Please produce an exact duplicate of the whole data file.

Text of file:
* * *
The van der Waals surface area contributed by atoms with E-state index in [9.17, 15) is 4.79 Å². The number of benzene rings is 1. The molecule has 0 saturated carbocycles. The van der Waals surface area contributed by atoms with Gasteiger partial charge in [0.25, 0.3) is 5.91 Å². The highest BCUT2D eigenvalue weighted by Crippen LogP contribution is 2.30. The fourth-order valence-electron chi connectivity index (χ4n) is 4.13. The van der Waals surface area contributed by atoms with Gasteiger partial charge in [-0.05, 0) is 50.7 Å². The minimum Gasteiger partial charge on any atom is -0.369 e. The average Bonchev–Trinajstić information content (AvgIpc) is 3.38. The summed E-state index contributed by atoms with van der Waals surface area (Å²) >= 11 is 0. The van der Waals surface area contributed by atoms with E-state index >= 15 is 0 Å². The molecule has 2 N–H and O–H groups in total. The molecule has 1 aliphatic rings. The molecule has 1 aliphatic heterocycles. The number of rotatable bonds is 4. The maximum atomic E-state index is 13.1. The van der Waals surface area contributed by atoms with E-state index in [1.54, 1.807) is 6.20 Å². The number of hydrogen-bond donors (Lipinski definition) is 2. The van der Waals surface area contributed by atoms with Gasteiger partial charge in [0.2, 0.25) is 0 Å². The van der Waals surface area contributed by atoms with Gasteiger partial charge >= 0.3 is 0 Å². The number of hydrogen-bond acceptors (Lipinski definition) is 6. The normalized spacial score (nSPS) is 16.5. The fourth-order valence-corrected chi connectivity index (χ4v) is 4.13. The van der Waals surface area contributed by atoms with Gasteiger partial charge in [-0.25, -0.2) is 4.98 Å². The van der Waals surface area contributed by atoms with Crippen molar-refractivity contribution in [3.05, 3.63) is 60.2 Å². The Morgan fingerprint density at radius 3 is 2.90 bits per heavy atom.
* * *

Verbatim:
The van der Waals surface area contributed by atoms with E-state index in [9.17, 15) is 4.79 Å². The number of benzene rings is 1. The molecule has 0 saturated carbocycles. The van der Waals surface area contributed by atoms with Gasteiger partial charge in [0.25, 0.3) is 5.91 Å². The highest BCUT2D eigenvalue weighted by Crippen LogP contribution is 2.30. The fourth-order valence-electron chi connectivity index (χ4n) is 4.13. The van der Waals surface area contributed by atoms with Gasteiger partial charge in [-0.05, 0) is 50.7 Å². The minimum Gasteiger partial charge on any atom is -0.369 e. The average Bonchev–Trinajstić information content (AvgIpc) is 3.38. The summed E-state index contributed by atoms with van der Waals surface area (Å²) >= 11 is 0. The van der Waals surface area contributed by atoms with E-state index >= 15 is 0 Å². The molecule has 2 N–H and O–H groups in total. The molecule has 1 aliphatic rings. The molecule has 1 aliphatic heterocycles. The number of rotatable bonds is 4. The maximum atomic E-state index is 13.1. The van der Waals surface area contributed by atoms with E-state index in [1.54, 1.807) is 6.20 Å². The number of hydrogen-bond donors (Lipinski definition) is 2. The van der Waals surface area contributed by atoms with Gasteiger partial charge in [0.2, 0.25) is 0 Å². The van der Waals surface area contributed by atoms with Gasteiger partial charge >= 0.3 is 0 Å². The number of hydrogen-bond acceptors (Lipinski definition) is 6. The normalized spacial score (nSPS) is 16.5. The fourth-order valence-corrected chi connectivity index (χ4v) is 4.13. The van der Waals surface area contributed by atoms with Gasteiger partial charge in [-0.25, -0.2) is 4.98 Å². The van der Waals surface area contributed by atoms with Crippen molar-refractivity contribution in [3.05, 3.63) is 60.2 Å². The Morgan fingerprint density at radius 3 is 2.90 bits per heavy atom.